He argued that nature and landscape could uplift the human soul, both aesthetically and spiritually. His book Glaucus: Wonders of the shore (1855) is a perfect example of this, and helped to inspire the Victorian craze for seashore life.

RICHARD JEFFERIES (1848-87) shared similar concerns about the reductionist nature of forms of knowledge, which, he feared, leaned too much towards documenting and controlling the non-human world; but he embraced a form of mystical paganism, as expressed here in The Story of My Heart: “The air, the sunlight, the night, all that surrounds me seems crowded with inexpressible powers, with the influence of Souls, or existences, so that I walk in the midst of immortal things.”

The Living Mountain by Nan Shepherd (1893-1981) has been so influential in the genre that it could be described as the book that launched not one, but 1000, Robert Macfarlanes. It was not published until 1977, but its beautiful evocation of walking in the Cairngorms has connected with people who have fallen in love with wild places at a time when they are disappearing from around the world.

Shepherd was influenced by both theosophy and Buddhism. Her writing displays a deep ecology, in which rock, soil, air, animal, and human have an inescapable connection and a shared but diverse consciousness.

THE book Modern British Nature Writing also touches on the extraordinary project by Charles Foster, who in 2016 published Being a Beast, about his attempt to experience the life of other animals by adopting their lifestyles.

As he put it, tired of “humans striding colonially around, describing what they see from six feet above the ground, or about humans pretending that animals wear clothes”, he decided to get closer to the lives of wild creatures by spending time living in a hole in the ground and eating slugs like a badger, or raiding rubbish bins in the dead of night like a city fox. He described this as “a kind of literary shamanism”. His experiment in thwarted empathy was a means to expose the gap between animal and human perceptions and ways of living.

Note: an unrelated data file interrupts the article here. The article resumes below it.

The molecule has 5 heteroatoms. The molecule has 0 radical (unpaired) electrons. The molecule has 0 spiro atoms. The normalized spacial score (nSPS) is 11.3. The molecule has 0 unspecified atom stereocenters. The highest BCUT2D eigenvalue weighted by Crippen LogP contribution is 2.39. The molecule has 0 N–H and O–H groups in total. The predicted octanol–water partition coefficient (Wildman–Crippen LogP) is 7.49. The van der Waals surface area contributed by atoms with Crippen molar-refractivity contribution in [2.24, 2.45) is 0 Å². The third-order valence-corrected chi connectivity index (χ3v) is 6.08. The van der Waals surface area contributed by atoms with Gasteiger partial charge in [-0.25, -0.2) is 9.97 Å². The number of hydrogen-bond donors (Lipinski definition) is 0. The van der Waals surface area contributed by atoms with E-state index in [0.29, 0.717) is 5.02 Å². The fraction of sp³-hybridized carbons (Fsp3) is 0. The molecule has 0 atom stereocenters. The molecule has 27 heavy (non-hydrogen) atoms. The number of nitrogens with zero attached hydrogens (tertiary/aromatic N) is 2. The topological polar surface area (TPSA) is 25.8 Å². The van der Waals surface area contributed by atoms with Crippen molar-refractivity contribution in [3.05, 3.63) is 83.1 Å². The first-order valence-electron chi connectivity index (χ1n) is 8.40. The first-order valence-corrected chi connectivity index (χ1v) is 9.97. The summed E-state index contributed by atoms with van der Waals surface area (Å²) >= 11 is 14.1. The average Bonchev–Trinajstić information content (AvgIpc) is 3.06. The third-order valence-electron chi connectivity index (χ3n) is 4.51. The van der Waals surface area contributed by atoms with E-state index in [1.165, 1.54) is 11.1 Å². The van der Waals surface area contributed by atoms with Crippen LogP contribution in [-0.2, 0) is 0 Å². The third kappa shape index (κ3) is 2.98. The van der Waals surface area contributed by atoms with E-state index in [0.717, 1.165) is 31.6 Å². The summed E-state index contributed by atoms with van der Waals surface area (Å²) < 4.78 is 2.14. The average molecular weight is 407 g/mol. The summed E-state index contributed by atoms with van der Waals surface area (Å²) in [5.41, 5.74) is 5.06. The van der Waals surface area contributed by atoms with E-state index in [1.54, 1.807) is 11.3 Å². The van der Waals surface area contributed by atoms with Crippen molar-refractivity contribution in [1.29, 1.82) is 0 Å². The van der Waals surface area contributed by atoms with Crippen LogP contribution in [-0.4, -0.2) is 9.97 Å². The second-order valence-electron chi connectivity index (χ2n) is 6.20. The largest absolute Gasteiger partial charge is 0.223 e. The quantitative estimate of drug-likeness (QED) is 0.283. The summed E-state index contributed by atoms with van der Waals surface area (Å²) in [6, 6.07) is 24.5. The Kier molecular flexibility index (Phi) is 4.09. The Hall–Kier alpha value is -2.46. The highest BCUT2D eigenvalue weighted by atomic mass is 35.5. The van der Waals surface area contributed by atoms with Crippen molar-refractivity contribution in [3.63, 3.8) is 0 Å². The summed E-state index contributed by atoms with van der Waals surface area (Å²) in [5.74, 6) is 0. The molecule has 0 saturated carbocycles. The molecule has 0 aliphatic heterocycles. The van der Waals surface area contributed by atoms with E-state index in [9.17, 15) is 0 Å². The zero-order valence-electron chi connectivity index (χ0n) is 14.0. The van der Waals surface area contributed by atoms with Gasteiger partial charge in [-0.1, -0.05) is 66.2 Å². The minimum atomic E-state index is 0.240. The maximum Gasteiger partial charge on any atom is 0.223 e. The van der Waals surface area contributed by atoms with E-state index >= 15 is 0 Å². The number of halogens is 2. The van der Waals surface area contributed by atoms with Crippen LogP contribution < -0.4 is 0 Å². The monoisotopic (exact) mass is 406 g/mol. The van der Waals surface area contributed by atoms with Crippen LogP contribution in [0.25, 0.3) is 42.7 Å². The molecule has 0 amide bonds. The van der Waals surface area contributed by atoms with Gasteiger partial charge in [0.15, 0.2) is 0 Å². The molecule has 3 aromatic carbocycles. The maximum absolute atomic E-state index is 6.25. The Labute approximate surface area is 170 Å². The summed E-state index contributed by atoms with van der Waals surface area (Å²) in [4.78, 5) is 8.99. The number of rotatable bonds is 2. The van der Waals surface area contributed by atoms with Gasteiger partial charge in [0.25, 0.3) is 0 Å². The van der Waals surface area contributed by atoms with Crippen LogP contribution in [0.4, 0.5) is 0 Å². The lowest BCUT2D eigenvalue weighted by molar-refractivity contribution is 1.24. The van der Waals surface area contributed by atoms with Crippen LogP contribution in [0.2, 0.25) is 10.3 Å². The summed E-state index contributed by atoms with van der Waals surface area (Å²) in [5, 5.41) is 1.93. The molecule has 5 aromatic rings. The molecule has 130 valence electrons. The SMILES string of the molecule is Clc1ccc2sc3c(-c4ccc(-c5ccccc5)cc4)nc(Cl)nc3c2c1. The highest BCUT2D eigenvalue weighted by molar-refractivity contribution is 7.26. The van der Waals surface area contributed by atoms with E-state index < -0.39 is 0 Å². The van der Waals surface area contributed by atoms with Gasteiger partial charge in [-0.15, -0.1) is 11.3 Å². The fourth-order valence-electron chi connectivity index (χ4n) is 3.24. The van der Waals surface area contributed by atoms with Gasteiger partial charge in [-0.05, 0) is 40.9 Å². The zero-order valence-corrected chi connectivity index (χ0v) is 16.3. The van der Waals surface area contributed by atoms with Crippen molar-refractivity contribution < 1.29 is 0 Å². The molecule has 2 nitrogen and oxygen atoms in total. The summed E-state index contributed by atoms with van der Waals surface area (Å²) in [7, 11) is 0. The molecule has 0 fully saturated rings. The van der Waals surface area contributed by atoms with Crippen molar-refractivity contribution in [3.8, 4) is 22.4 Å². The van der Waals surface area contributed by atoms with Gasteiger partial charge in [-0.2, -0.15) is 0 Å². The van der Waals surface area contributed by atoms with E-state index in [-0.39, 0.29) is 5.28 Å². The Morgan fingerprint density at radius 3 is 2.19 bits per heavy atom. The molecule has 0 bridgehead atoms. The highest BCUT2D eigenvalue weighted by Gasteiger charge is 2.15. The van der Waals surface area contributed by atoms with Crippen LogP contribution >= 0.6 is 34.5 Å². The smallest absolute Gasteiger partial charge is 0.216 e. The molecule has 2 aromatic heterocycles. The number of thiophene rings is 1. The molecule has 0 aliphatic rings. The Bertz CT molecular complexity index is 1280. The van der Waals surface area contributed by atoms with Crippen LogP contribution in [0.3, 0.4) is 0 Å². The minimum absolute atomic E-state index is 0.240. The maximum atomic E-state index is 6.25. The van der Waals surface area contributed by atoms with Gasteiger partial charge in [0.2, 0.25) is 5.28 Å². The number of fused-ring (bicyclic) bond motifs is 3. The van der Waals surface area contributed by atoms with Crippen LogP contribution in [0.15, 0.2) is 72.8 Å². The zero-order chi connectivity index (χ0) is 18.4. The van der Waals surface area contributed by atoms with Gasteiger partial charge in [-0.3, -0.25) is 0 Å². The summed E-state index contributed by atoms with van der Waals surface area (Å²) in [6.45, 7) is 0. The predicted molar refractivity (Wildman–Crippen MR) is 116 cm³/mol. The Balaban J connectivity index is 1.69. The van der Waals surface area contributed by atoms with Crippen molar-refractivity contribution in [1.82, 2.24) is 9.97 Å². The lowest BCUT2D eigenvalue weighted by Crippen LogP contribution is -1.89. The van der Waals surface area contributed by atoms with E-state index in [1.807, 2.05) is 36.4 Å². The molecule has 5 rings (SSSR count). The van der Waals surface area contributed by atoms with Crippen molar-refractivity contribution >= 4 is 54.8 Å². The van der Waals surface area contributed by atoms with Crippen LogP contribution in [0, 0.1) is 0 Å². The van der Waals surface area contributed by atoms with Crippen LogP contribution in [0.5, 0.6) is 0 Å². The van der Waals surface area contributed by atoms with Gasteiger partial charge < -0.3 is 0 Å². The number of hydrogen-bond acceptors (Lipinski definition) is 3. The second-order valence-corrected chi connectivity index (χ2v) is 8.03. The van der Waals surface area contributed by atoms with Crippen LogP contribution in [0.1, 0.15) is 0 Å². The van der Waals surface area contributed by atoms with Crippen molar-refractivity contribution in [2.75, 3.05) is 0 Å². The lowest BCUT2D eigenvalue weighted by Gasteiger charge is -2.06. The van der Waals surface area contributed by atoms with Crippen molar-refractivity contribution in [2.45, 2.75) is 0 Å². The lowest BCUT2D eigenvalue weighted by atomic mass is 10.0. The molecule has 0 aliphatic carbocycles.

In his more recent book about swifts, The Screaming Sky, Foster plunged deeply into the gulf between human experience and these remarkable birds, and approvingly quotes R.S. Thomas for the humility of his viewpoint:

I am learning to bring
Only my wonder to the

Of the geometry of their dark

IN NATURE-WRITING circles these days, it is commonplace to hear an acknowledgement of a spiritual dimension to our struggles to respond to the environmental crisis and the mind-bending revelations about the complexity and richness of the natural world; but often the explicitly religious and metaphysical perspectives of writers in the genre have been played down — even when they have been so significant.

I have long found the currently unfashionable philosophy of Martin Buber an inspiration — although, now that we are more conscious of the deep connections between all human lives and all other forms of life, we might have to think of our relationship with our Creator as more “We-Thou” than “I-Thou”.

The Revd Ian Tattum is the Vicar of St Barnabas’s, Southfields, and Area Dean of Wandsworth, in the diocese of Southwark.

Modern British Nature Writing, 1789-2020: Land lines by Will Abberley, Christina Alt, David Higgins, Graham Huggan, and Pippa Marland is published by Cambridge University Press at £75 (Church Times Bookshop £67.50).